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Biochem Biophys Res Commun. 2009 Feb 6;379(2):526-31. doi: 10.1016/j.bbrc.2008.12.104. Epub 2008 Dec 29.

Chimeric mice reveal clonal development of pancreatic acini, but not islets.

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  • 1Section of Digestive Diseases, Department of Internal Medicine, Yale University School of Medicine, 330 Cedar St, LMP 1080, New Haven, CT 06520-8019, USA. scott.swenson@yale.edu

Abstract

Intestinal crypt stem cells establish clonal descendants. To determine whether the pancreas is patterned by a similar process, we used embryonic stem (ES) cell chimeric mice, in which male ES cells were injected into female blastocysts. Fluorescence in situ hybridization for the Y chromosome (Y-FISH) revealed clonal patterning of ES-derived cells in the adult mouse small intestine and pancreas. Intestinal crypts were entirely male or entirely female. Villi contained columns of male or female epithelial cells, consistent with upward migration of cells from the crypts which surround them. Within the exocrine pancreas, acini were entirely male or entirely female, consistent with patterning from a single stem/progenitor cell. Pancreatic islets contained a mixture of male and female cells, consistent with patterning from multiple progenitors. Male-female chimeric mice demonstrate that the adult mouse exocrine pancreatic acinus is patterned from a single stem/progenitor cell, while the endocrine pancreas arises from multiple progenitors.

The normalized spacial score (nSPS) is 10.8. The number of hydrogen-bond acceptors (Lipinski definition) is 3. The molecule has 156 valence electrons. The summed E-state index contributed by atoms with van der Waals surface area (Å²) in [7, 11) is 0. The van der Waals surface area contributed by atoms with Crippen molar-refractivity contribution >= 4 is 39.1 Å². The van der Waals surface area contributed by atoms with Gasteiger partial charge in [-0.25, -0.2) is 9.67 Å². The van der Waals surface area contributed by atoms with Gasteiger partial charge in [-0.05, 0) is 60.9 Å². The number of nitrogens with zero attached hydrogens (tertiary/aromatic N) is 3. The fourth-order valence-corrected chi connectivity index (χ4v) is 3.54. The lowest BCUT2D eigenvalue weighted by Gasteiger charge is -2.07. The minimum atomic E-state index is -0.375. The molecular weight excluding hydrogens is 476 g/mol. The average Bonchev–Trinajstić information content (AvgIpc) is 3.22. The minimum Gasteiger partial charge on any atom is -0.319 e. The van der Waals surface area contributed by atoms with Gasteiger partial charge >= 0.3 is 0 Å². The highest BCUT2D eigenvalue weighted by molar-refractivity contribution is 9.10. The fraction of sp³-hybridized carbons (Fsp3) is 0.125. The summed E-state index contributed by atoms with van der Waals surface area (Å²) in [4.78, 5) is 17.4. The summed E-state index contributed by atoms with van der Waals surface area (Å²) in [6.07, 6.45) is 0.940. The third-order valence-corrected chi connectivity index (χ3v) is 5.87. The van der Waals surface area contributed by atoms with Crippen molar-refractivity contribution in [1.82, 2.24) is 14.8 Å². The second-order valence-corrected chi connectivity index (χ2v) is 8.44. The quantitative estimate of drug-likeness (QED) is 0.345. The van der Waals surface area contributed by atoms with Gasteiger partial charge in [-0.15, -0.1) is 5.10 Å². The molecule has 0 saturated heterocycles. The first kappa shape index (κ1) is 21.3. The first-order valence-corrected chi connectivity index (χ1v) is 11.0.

PMID:
19116141
[PubMed - indexed for MEDLINE]
PMCID:
PMC2657659
Free PMC Article
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